Name: Binary / Gray Code Conversion

Category: Algorithm

Application: Some sensors send information in Gray code. These must be converted to binary in order to do arithmetic with it. Occasionally, it is necessary to convert back.

Advantages: Higher speed or smaller code than other ways I’ve seen. (A neat way to do this is elusive enough that I’ve seen it done with a look-up table.)

Introduction: The by-the-book conversion of Gray to binary is O(N-1), where N is the word length. One of my algorithms is O(log(N)-1), where N is the word length rounded up to a power of two. The other is O(N-1) (including N-1 subroutine calls), but the code is very compact, especially if binary-to-Gray is also needed.

A Gray code is one in which adjacent numbers differ by one symbol. There are many Gray Codes, even in binary. They can be devised in any base. When Gray (or Gray code) is used without specifying which one, what is meant is reflected Binary Gray. To convert binary to Gray, it is only necessary to XOR the original unsigned binary with a copy of itself that has been right shifted one place. That is easy to do with common instructions. The cannonical way to convert Gray to binary is to XOR the bits one at a time, starting with the two highest bits, using the newly calculated bit in the next XOR. Ugh! I show two easier ways here. Robert Sherry wrote the actual C code. The function declarations make these shorts and the code assumes 16 bits; you can change that.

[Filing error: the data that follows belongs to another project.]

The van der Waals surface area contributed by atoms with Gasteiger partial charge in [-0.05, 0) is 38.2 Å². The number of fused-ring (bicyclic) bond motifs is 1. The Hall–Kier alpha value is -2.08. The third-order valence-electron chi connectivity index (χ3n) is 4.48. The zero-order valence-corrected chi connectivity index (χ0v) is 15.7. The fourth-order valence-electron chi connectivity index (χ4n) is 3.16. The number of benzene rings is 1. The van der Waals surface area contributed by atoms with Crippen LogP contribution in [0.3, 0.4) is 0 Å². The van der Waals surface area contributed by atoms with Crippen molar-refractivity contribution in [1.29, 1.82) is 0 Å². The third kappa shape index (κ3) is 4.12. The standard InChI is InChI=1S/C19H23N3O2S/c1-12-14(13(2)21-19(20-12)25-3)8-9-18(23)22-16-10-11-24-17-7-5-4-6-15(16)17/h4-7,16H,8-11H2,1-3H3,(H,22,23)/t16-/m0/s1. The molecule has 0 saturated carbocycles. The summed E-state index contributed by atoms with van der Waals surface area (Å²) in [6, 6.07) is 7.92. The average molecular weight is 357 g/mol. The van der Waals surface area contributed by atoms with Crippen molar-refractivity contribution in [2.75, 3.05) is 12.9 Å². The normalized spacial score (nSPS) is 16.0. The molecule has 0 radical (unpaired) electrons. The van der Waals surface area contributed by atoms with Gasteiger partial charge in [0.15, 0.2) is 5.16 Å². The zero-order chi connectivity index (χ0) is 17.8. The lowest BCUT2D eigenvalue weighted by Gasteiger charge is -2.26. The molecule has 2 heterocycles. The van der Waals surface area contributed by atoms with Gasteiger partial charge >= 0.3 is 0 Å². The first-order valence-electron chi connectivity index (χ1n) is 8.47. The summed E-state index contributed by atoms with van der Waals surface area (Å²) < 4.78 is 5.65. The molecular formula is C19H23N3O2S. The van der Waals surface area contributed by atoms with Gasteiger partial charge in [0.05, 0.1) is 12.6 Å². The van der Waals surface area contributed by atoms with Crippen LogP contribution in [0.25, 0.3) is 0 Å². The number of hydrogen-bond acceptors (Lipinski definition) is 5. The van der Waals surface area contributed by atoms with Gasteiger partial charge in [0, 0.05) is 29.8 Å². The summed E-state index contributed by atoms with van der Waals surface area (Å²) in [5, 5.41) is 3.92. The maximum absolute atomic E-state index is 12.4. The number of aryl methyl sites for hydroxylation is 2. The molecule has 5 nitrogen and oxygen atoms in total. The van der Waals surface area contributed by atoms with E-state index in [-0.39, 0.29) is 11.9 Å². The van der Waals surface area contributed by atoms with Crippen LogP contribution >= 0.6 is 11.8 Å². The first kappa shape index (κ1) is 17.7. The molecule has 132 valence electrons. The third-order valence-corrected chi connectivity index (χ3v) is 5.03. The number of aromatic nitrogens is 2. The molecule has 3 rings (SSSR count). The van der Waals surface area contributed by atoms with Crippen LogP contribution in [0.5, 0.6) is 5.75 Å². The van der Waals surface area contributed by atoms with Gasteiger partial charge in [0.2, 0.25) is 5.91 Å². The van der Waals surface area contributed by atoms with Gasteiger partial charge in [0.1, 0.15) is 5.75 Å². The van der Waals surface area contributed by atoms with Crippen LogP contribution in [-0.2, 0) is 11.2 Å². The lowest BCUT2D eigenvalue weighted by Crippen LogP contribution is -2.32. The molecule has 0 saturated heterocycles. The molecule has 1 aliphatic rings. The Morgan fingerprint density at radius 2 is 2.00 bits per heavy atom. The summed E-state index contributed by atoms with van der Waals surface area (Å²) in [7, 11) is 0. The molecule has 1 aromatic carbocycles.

The Trick:

        The purpose of this function is to convert an unsigned
        binary number to reflected binary Gray code.
unsigned short binaryToGray(unsigned short num)
        return (num>>1) ^ num;
A tricky Trick: for up to 2^n bits, you can convert Gray to binary by
performing (2^n) - 1 binary-to Gray conversions. All you need is the
function above and a 'for' loop.
        The purpose of this function is to convert a reflected binary
        Gray code number to a binary number.
unsigned short grayToBinary(unsigned short num)
        unsigned short temp = num ^ (num>>8);
        temp ^= (temp>>4);
        temp ^= (temp>>2);
        temp ^= (temp>>1);
        return temp;
From: Jerry Avins <>
Subject: Converting Between Binary and Gray Code
Date: 28 Sep 2000
Newsgroups: comp.dsp